State Spotlight: Delaware

Apr 28, 2020

Delaware has the lowest average elevation of any state in the United States, which brings both opportunities and challenges when managing our coastal and ocean resources.  The entire population of the State of Delaware lives in coastal areas with no one more than 8 miles from tidal water.   Delaware’s coastal economy employs over 424,000 people annually, earning a total of $22.7 billion or $68.8 billion in GDP.

Currently one of the greatest challenges in the state is the impact of climate change on the state’s natural and cultural resources.  The economy, environment, and quality of life in the Mid-Atlantic region will be significantly impacted by climate change and sea level rise in the coming decades; some impacts are already being felt in the form of increased air and water temperatures, increasing sea levels, increased storm frequency and intensity, and ocean acidification.

The Coastal Section in the Division of Climate, Coastal, and Energy serves as the Department of Natural Resources and Environmental Control’s applied science, education and policy lead for coastal, estuarine, and ocean issues.  The Section works collaboratively with partners, engages stakeholders, and implements programs authorized by the State Coastal Zone Act as well as the federal Coastal Zone Management Act including the Delaware Coastal Management Program and Delaware National Estuarine Research Reserve.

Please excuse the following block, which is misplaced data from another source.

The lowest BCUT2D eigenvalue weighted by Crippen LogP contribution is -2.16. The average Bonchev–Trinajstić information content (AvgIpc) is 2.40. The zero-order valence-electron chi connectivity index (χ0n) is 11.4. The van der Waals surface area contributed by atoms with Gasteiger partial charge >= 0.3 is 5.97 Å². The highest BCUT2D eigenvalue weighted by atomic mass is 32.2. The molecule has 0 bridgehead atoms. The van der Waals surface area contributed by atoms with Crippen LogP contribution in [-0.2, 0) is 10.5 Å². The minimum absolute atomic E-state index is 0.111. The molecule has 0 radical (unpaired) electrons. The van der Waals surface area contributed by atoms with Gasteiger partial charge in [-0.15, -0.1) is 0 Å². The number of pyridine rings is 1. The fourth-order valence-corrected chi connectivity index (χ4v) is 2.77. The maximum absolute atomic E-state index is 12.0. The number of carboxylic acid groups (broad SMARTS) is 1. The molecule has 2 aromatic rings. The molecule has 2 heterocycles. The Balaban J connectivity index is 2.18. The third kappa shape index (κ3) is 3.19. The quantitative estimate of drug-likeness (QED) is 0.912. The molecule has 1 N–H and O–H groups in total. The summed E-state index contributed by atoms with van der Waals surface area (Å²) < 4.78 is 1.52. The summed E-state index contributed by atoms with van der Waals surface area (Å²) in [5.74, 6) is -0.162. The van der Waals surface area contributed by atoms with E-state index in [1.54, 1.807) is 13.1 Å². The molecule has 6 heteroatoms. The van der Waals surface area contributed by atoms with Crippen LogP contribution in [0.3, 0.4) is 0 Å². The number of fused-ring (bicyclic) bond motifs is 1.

Over the course of 2020, the State of Delaware will be engaging residents and businesses to shape a Climate Action Plan ( aimed at minimizing the greenhouse gas emissions that cause climate change and maximizing our resilience to the climate impacts we’re already experiencing.  Through a participatory planning process, the State will be working to create a Plan that ensures a future in which individuals, businesses, communities, and institutions to can deal with extreme weather, harness clean energy, breathe fresh air, and live healthier lives.

Delaware MARCO team

Delaware brings a small, but knowledgeable, team to MARCO, with many years of experience working on coastal, estuarine and ocean issues. The team includes:

Department of Natural Resources and Environmental Control 

Division of Climate, Coastal, and Energy

 Kimberly Cole: Administrator

Maggie Pletta: Planner IV


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